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Babysitting class notes:

Things to think about: Why babysit? Why are teenagers in demand?

What do parents look for in a babysitter? Answer: friendliness, interest in children, honesty, experience, age, punctuality, respect for privacy and possessions, common sense. Always be in good health, dependable and responsible, love children, mature, show good manners, have a business-like atittude, be adaptable and be safety conscious.

How to be business-like: don't spend a lot of time on the phone, be on time, be reliable, leave the house neat, take a good telephone message, don't have friends drop by, don't eat a lot, make financial arrangements in advance. Be prepared to tell them how much they owe you. You charge from the time you arrive to the time you leave.

Keep your own parents informed. Let them know where you will be going and for how long. Let them know what transportation arrangements have been made. Let them know if anyone makes you feel uncomfortable.

Every family is different. Everyone has their own traditions, rituals, routines, etc. Some parents permit or don't permit their children to watch particular television shows, or limit video game use, etc. Be clear about rules before the parents leave.

Safety of the children: Keep doors locked at all times. Never answer the door for any reason. Keep television volume turned low so that you can hear the children. Always keep the children in sight. Check on them even when they're sleeping. Don't tell a telephone caller that you're home alone. Cut food into bite size pieces for small children. Don't bathe children unless told to by the parents. Don't feed children hard candies, grapes, popcorn, etc.

Most important babysitting goals - safety and entertainment. Always keep these two goals in mind while babysitting.

Babysitting is a job -- is it okay with your parents? Do you have the time? How about weeknights? Do you like children?

How to find a job? Answer: family, friends, neighbors, babysitting list.

How much to charge? Charge "going rate." Do you charge more for holidays or after midnight? Do younger teens charge less? Do you charge more for more children? Think about your answers before you accept a job.

What are your responsibilities? Answers: Straightening up, putting away toys, dishes, etc. Distracting the children when the parents leave. Entertaining them and keeping them safe. Reliability in terms of cancellations. Tell parents of any accident/incident. Getting kids to bed. In terms of discipline - don't spank, punish or threaten to do so.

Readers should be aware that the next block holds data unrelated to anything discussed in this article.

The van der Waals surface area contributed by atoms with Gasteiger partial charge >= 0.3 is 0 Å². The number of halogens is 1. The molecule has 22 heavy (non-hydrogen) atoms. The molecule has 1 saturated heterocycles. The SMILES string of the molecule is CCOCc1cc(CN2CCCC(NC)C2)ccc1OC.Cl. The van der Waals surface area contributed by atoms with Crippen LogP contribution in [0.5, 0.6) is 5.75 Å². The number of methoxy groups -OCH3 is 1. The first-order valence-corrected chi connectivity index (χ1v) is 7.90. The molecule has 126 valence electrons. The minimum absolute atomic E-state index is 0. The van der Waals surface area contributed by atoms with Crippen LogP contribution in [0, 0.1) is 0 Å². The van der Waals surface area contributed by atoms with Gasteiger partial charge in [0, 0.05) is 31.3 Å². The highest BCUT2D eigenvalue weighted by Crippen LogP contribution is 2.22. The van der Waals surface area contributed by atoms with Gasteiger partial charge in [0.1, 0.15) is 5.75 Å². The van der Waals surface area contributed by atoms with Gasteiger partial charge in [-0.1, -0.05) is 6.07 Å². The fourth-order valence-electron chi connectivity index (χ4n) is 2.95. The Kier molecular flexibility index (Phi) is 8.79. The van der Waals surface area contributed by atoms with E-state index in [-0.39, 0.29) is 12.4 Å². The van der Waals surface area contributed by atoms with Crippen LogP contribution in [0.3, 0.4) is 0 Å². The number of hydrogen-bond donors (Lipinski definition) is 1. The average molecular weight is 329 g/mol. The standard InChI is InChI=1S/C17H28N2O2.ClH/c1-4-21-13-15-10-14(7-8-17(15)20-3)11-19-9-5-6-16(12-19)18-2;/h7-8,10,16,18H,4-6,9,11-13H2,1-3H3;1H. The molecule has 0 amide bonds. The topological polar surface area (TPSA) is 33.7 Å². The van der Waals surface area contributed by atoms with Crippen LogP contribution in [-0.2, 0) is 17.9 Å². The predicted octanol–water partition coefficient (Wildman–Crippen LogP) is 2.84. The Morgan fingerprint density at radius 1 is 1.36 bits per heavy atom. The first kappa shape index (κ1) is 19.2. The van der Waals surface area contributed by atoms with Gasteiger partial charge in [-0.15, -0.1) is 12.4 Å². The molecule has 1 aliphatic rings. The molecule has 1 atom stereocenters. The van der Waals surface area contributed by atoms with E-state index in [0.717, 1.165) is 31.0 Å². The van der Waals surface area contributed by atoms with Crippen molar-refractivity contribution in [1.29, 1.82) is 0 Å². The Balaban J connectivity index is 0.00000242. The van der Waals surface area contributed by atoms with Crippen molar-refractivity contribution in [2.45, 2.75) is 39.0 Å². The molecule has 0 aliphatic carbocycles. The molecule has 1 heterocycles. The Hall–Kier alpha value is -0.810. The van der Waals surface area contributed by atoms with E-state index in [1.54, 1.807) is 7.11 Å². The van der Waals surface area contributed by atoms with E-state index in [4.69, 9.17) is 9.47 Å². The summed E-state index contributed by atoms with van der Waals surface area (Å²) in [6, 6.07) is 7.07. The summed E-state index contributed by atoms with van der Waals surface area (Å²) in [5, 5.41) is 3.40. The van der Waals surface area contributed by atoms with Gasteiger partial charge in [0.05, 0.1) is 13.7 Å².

What are your privileges? Check with every family because each family will have different rules. Snacking, TV, phone, etc.

Decide in advance if you will babysit for sick children. Will you babysit when you are sick?

Do not accept a job from total strangers. If you get a call from someone who has gotten the babysitting list, make an appointment to go over to their house with your parent. Spend some time with the parents and children to be sure that you feel comfortable there. Always make sure that your parents know where you are (including address and phone number), and what time you'll be home.

Questions to ask Parents Recommended Books for Babysitters
The Babysitter's Handbook by K.D. Kuch

The New Complete Babysitter's Handbook by Carol Barkin and Elizabeth James

The Franklin Watts Concise Guide to Babysitting, illustrated by Tomie dePaola

Things to Know about Babysitting by Lisa Marsoli

Babysitting by Frances Dayee

Books to help you think of activities:
I'll Tell You a Story, I'll Sing You a Song by Christing Allison

Smart Toys for Babies from Birth to Two by Kent Burtt

I Saw a Purple Cow and 100 Other Recipes for Learning by Ann Cole

Play with Purpose: Learning Games for Children Six Weeks to Ten Years by Dorothy Einon

First Fun by Julie Hagstrom

More Games Babies Play by Julie Hagstrom

For Reading Out Loud! A Guide to Sharing Books with Children by Margaret Kimmel

Child's Play by Lynda Madaras

Things to do with Toddlers and Twos by Karen Miller